Baz Luhrmann In Negotiations To Direct An Elvis Movie
Baz Luhrmann's a filmmaker that's always been heavily associated with music. He's only made one out-and-out musical, Moulin Rogue, but all of his pictures pivot on pop songs of every era, energizing his visuals with the propulsive thrust of the 20th and 21st century's hottest beats. But what happens when you pair Baz Luhrmann with the King Of Rock And Roll himself, Elvis Presley?
The Wrap reports that Warner Bros. is looking to make the definitive movie about The King, and Baz Luhrmann is in negotiations to direct. Warner Bros. has secured rights to the entire Presley music library, so this won't be one of those Elvis movies where he only sings An American Trilogy because the producers couldn't afford Jailhouse Rock.
There hasn't really been a definitive take on the Elvis mythos, unfortunate but not unpredictable given the prohibitive cost of his music. But how would you make an Elvis movie anyway? Where do you start? The pop hits? The sexy early career? The pot-bellied later years? The 31 movies that he starred in, blurring the lines between musician and movie star? His military service? Presley received a Lifetime Achievement Award from the Grammys at 36 and was dead by 42, and lived as full a life as one could. It's not yet known what period of Elvis' life will be illustrated by the film, though the production is working with entirely original material and not utilizing any previous source material.
Elvis, as it's very likely to be called (alternate bet: Jailhouse Rock: The Rise Of Elvis!) is currently being written by Kelly Marcel, who reached the Black List with last year's Saving Mr. Banks. She's turned enough heads in Hollywood to land the lauded gig of turning the chicken scratch prose of 50 Shades Of Grey into a legible screenplay. She also had a hand in creating Fox's now-cancelled Terra Nova, though this is unquestionably her biggest gig yet.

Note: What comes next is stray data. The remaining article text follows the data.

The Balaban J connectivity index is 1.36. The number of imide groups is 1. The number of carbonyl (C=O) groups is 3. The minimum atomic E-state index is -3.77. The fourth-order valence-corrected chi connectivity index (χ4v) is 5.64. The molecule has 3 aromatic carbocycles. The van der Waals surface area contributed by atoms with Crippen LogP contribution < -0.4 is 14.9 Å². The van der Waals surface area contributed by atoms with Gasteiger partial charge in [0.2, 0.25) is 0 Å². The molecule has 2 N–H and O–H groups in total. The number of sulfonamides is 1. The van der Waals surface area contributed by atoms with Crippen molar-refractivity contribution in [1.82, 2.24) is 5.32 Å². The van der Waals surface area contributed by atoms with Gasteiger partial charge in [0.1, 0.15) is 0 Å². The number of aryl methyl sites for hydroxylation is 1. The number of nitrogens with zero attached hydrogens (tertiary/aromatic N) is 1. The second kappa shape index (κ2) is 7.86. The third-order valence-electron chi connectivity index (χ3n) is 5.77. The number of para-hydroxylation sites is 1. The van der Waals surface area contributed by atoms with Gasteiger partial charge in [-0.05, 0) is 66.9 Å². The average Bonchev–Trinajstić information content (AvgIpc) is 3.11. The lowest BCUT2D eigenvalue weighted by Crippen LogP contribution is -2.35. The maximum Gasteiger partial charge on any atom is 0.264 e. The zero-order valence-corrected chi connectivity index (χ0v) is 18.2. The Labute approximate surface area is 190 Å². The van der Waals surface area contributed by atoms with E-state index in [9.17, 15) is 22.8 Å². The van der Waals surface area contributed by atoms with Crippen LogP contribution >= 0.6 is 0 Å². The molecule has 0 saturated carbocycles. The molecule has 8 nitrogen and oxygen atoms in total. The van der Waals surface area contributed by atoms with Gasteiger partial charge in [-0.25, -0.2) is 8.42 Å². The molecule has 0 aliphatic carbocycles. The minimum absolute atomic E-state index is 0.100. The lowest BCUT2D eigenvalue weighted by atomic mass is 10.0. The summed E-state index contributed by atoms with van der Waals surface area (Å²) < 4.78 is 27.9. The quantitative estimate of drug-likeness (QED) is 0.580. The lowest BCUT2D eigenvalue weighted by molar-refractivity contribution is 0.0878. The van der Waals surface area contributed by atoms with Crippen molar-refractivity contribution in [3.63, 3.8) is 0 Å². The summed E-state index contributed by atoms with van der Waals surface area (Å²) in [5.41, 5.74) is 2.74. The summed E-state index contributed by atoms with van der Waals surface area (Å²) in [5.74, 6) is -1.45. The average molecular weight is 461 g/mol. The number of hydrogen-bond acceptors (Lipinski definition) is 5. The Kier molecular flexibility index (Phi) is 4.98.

Luhrmann was recently attached to a Kung Fu movie, but there's a very good chance he'll abandon that for the ultimate music movie. Can you imagine Luhrmann's style and bravado seen through the prism of Love Me Tender? A thrilling crane shot set to (Let Me Be Your) Teddy Bear? The explosion of color that would greet It's Now Or Never? There's rarely been quite a match of filmmaker and material quite like this, which has the chance to make Behind The Candelabra look like a Paranormal Activity sequel. For comparison's sake, catch a trailer below to the last "definitive" Elvis movie: the TV movie Elvis directed by John Carpenter (yeah) and starring Kurt Russell (uh-huh!).
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